An ode to the gym

I’m restless.  A wriggly irritation settles inside my abdomen.  As my blood pressure rises, my sinuses tighten.

It’s a beautiful, 60 degree day… and I am going to the gym.

“I hate the gym.”
“Oh, it’s just a short workout today.  You can skip it.”
“Go home and do a quick run outside!”
“You know you would rather lie in the sun at home and cuddle the cats.”

Oh yes.  All of those.  The last one is the most tempting, especially with snacking thrown on top of it.

Still, I manage to pull into the parking lot.  With only a few previous exceptions, once I am here, I do not pull away without a workout under my belt.

Walking through the glass doors and toward the front desk, a sour wave of chlorine-infused air wafts up my nostrils.  The sickening feeling travels down my throat to my stomach.

“Uh huh, sure you want to be here?”

Somehow I get changed, traverse a flight of stairs, clean off my favorite machine, and get my workout underway.

I’ve never been a gym rat.  In the past, my daily workout routine did consist of an hour doing hills on the elliptical, but I would high-tail it home as soon as I was done.  I might lift here and there if I guilted myself into it.  Otherwise, the place to find me was outside, carving out as much of my neighborhood as possible on runs or hiking in the mountains.

Why bother with the gym, then?  I sometimes feel like perhaps I should join the small religious following that claims that gyms are hell on earth and cardio machines are nothing more than human hamster wheels.

As a distance runner, and perhaps in particular, for those whose lives keep them busy enough outside of working out, training at the gym makes fitting in sweat sessions easier.  And often safer.  If I want to run a few miles, then switch to a bike – and not have to worry about changing, or finding my helmet, or checking my tire pressure, or switching into my cycling shoes, etc. the gym is far more convenient.  I don’t have to do my outdoor run and then pack my bags and drive over to get my lifting out of the way – or vice versa.  It is a time saver.

In terms of safety, I don’t need to have my husband set a timer for when I’m supposed to return home.  This is particularly helpful during long runs, where if I’m hurt early on, it could be quite a while until he comes looking for me.  There are also no road-crossings where I play the, “Let’s try to read the mind of the driver and see if they will follow the crosswalk law.” game.  It’s a lot less likely that some predator will jump out and drag me into the thicket in the green belt.  And there are more people around to call 911 should I pass out and whack my head on the treadmill belt.

But really, to move on from dwelling on the more negative positive reasons…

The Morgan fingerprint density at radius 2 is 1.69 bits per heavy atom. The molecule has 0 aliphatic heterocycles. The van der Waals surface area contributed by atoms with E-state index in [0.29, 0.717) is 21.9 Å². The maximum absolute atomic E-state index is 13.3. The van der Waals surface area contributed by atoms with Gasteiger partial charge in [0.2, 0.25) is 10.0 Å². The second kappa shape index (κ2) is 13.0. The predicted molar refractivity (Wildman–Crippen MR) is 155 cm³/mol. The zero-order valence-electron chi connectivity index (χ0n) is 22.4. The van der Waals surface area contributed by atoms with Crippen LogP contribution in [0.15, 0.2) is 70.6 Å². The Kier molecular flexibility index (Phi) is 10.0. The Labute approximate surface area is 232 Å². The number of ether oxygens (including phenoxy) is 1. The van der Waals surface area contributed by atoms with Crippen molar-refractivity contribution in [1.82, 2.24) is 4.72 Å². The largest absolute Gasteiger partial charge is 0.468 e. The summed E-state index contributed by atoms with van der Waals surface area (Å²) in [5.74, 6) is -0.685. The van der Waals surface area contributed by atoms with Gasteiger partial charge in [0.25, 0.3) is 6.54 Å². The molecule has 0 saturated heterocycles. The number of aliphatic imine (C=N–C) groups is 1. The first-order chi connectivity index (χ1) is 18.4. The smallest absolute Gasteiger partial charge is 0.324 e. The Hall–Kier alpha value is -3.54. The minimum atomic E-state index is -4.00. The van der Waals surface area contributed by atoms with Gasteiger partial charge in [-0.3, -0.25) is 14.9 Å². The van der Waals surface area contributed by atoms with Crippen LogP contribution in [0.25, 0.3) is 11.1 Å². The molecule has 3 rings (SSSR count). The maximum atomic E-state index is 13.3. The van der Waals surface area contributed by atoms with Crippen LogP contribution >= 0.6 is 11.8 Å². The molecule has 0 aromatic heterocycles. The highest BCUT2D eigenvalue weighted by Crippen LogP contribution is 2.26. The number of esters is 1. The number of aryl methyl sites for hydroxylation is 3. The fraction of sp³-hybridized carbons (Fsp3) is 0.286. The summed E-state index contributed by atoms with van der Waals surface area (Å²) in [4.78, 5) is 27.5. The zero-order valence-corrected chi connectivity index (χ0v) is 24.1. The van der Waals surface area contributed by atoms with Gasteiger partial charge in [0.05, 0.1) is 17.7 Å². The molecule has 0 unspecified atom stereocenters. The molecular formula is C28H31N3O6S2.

The gym is a community.  If you’re new, it often doesn’t feel like it, especially once you catch sight of the people you assume are the regulars.  It’s intimidating to start, but after spending some time there, you start to notice the elderly couple who walk the track together every afternoon, or the middle-aged pair who enjoy starting their morning at 5 am on the ellipticals…  The women who catch up while walking an incline on the treadmill or lift kettle bells together…  The high school packs that burn off steam.  People come to the gym for company, to help each other meet their goals, and perhaps to learn something new.

In a sense, the gym levels the playing field.  Say you want to work out with a friend, but you’re just on a Couch25k program and they’re a veteran marathon runner.  Chances are, for both of you to get your desired intensity level out of your workout, you wouldn’t be within shouting distance of one another.  But at the gym, you can run or walk side by side and still catch up on the day’s happenings.  You can take turns spotting each other on different weights and still enjoy each other’s company.

I go to the gym for inspiration.  There are people there who greatly exceed my own abilities and their drive pushes me to refine my focus on my goals.  They make me want to be a “better” athlete and to continue to adhere to an active lifestyle.  I’m lucky that I’m surrounded by these types of people in my workplace, but the energy of their passion hits me stronger when I see it in action.

The fast and the built are not the only people I draw inspiration from.  Last summer, during one of my sessions with my then-BFF the elliptical, I was able to witness someone just starting out.  He spent his afternoons with a personal trainer.  Every afternoon I was there, he was there.  I took a long break from the gym at one point and when I returned, I saw him again.  Although he was still working on transforming his health, it impressed me that he stuck with it, like so many of us who fight the same battle here.

While running outside, I am alone and free – free to let my mind wander as I traverse the miles.  There is hardly anything that beats fresh air or the soft crush of gravel underfoot.  The stair climber cannot replace the intoxicating high one feels once reaching the top of a mountain.  All of that is certain.

But the gym will still be a place where I can find community, inspiration, and allow me to fight off whatever demons might be chasing me.